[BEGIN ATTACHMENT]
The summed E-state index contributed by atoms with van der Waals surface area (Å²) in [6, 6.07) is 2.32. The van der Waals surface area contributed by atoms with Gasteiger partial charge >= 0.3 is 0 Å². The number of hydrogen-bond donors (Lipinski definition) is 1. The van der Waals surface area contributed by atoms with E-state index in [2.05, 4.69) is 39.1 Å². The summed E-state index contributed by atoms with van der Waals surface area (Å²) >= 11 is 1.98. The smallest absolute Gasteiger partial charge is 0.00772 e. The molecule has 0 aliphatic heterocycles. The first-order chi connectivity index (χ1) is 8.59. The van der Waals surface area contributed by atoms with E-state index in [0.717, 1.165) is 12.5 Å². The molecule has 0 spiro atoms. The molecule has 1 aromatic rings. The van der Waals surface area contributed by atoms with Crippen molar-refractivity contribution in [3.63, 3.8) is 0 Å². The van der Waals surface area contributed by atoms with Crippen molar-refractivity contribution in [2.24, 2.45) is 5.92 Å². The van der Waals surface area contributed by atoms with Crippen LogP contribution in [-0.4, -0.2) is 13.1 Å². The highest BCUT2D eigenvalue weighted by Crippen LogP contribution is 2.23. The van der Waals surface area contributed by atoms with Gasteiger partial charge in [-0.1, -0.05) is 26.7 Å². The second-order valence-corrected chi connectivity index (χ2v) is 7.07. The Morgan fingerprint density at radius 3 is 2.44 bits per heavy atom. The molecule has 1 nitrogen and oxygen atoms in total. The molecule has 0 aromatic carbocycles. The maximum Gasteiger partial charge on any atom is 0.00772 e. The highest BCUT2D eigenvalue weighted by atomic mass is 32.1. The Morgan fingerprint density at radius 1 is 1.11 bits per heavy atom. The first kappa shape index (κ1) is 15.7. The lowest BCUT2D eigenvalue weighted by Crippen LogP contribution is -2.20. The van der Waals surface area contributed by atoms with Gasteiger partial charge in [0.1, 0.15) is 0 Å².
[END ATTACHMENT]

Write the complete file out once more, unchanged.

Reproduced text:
The summed E-state index contributed by atoms with van der Waals surface area (Å²) in [6, 6.07) is 2.32. The van der Waals surface area contributed by atoms with Gasteiger partial charge >= 0.3 is 0 Å². The number of hydrogen-bond donors (Lipinski definition) is 1. The van der Waals surface area contributed by atoms with E-state index in [2.05, 4.69) is 39.1 Å². The summed E-state index contributed by atoms with van der Waals surface area (Å²) >= 11 is 1.98. The smallest absolute Gasteiger partial charge is 0.00772 e. The molecule has 0 aliphatic heterocycles. The first-order chi connectivity index (χ1) is 8.59. The van der Waals surface area contributed by atoms with E-state index in [0.717, 1.165) is 12.5 Å². The molecule has 0 spiro atoms. The molecule has 1 aromatic rings. The van der Waals surface area contributed by atoms with Crippen molar-refractivity contribution in [3.63, 3.8) is 0 Å². The van der Waals surface area contributed by atoms with Crippen molar-refractivity contribution in [2.24, 2.45) is 5.92 Å². The van der Waals surface area contributed by atoms with Crippen LogP contribution in [-0.4, -0.2) is 13.1 Å². The highest BCUT2D eigenvalue weighted by Crippen LogP contribution is 2.23. The van der Waals surface area contributed by atoms with Gasteiger partial charge in [-0.1, -0.05) is 26.7 Å². The second-order valence-corrected chi connectivity index (χ2v) is 7.07. The Morgan fingerprint density at radius 3 is 2.44 bits per heavy atom. The molecule has 1 nitrogen and oxygen atoms in total. The molecule has 0 aromatic carbocycles. The maximum Gasteiger partial charge on any atom is 0.00772 e. The highest BCUT2D eigenvalue weighted by atomic mass is 32.1. The Morgan fingerprint density at radius 1 is 1.11 bits per heavy atom. The first kappa shape index (κ1) is 15.7. The lowest BCUT2D eigenvalue weighted by Crippen LogP contribution is -2.20. The van der Waals surface area contributed by atoms with Gasteiger partial charge in [0.1, 0.15) is 0 Å².